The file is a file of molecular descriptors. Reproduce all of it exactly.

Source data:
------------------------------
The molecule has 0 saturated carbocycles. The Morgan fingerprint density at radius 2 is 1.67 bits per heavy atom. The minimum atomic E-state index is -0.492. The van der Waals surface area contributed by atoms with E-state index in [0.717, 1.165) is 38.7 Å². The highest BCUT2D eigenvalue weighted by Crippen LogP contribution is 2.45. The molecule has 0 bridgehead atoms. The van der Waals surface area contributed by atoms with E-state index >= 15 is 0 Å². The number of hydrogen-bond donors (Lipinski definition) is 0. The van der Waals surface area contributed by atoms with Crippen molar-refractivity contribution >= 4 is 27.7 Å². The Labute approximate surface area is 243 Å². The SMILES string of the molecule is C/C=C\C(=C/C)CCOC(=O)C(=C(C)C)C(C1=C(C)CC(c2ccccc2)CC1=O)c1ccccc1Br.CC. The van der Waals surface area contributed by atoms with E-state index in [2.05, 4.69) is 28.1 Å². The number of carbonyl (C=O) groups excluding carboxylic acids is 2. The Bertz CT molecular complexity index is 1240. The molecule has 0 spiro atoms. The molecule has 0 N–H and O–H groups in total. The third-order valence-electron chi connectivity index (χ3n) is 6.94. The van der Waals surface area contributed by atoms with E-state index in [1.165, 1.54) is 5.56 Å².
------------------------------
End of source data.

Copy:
The molecule has 0 saturated carbocycles. The Morgan fingerprint density at radius 2 is 1.67 bits per heavy atom. The minimum atomic E-state index is -0.492. The van der Waals surface area contributed by atoms with E-state index in [0.717, 1.165) is 38.7 Å². The highest BCUT2D eigenvalue weighted by Crippen LogP contribution is 2.45. The molecule has 0 bridgehead atoms. The van der Waals surface area contributed by atoms with E-state index >= 15 is 0 Å². The number of hydrogen-bond donors (Lipinski definition) is 0. The van der Waals surface area contributed by atoms with Crippen molar-refractivity contribution >= 4 is 27.7 Å². The Labute approximate surface area is 243 Å². The SMILES string of the molecule is C/C=C\C(=C/C)CCOC(=O)C(=C(C)C)C(C1=C(C)CC(c2ccccc2)CC1=O)c1ccccc1Br.CC. The van der Waals surface area contributed by atoms with E-state index in [2.05, 4.69) is 28.1 Å². The number of carbonyl (C=O) groups excluding carboxylic acids is 2. The Bertz CT molecular complexity index is 1240. The molecule has 0 spiro atoms. The molecule has 0 N–H and O–H groups in total. The third-order valence-electron chi connectivity index (χ3n) is 6.94. The van der Waals surface area contributed by atoms with E-state index in [1.165, 1.54) is 5.56 Å².